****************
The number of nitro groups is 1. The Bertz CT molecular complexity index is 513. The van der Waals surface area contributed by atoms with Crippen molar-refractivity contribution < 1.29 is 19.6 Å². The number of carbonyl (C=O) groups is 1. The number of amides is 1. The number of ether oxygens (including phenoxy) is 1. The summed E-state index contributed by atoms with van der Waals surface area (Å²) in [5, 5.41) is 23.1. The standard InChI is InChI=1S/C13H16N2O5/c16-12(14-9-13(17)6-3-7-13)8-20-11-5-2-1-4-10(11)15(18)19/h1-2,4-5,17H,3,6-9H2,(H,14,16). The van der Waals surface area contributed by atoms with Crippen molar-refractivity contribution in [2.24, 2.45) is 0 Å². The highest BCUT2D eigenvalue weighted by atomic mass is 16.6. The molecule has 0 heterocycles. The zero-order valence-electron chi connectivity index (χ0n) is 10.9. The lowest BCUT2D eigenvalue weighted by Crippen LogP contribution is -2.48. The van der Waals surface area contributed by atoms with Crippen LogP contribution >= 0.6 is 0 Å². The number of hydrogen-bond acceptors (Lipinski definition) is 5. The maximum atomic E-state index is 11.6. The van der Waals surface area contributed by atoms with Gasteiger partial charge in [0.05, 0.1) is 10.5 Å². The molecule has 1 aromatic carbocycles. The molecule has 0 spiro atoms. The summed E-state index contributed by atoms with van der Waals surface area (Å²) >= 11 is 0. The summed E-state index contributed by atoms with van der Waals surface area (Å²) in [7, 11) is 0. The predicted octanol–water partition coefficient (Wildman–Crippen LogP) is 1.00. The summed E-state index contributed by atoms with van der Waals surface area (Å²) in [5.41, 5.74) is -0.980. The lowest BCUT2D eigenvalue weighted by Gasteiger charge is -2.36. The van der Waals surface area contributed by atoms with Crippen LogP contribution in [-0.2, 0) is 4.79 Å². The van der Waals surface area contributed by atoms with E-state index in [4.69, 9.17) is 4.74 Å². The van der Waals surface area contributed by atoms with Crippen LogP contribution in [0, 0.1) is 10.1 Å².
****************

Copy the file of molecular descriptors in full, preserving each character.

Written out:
The number of nitro groups is 1. The Bertz CT molecular complexity index is 513. The van der Waals surface area contributed by atoms with Crippen molar-refractivity contribution < 1.29 is 19.6 Å². The number of carbonyl (C=O) groups is 1. The number of amides is 1. The number of ether oxygens (including phenoxy) is 1. The summed E-state index contributed by atoms with van der Waals surface area (Å²) in [5, 5.41) is 23.1. The standard InChI is InChI=1S/C13H16N2O5/c16-12(14-9-13(17)6-3-7-13)8-20-11-5-2-1-4-10(11)15(18)19/h1-2,4-5,17H,3,6-9H2,(H,14,16). The van der Waals surface area contributed by atoms with Crippen molar-refractivity contribution in [2.24, 2.45) is 0 Å². The highest BCUT2D eigenvalue weighted by atomic mass is 16.6. The molecule has 0 heterocycles. The zero-order valence-electron chi connectivity index (χ0n) is 10.9. The lowest BCUT2D eigenvalue weighted by Crippen LogP contribution is -2.48. The van der Waals surface area contributed by atoms with Crippen LogP contribution >= 0.6 is 0 Å². The number of hydrogen-bond acceptors (Lipinski definition) is 5. The maximum atomic E-state index is 11.6. The van der Waals surface area contributed by atoms with Gasteiger partial charge in [0.05, 0.1) is 10.5 Å². The molecule has 1 aromatic carbocycles. The molecule has 0 spiro atoms. The summed E-state index contributed by atoms with van der Waals surface area (Å²) >= 11 is 0. The summed E-state index contributed by atoms with van der Waals surface area (Å²) in [7, 11) is 0. The predicted octanol–water partition coefficient (Wildman–Crippen LogP) is 1.00. The summed E-state index contributed by atoms with van der Waals surface area (Å²) in [5.41, 5.74) is -0.980. The lowest BCUT2D eigenvalue weighted by Gasteiger charge is -2.36. The van der Waals surface area contributed by atoms with Crippen LogP contribution in [-0.2, 0) is 4.79 Å². The van der Waals surface area contributed by atoms with E-state index in [4.69, 9.17) is 4.74 Å². The van der Waals surface area contributed by atoms with Crippen LogP contribution in [0, 0.1) is 10.1 Å².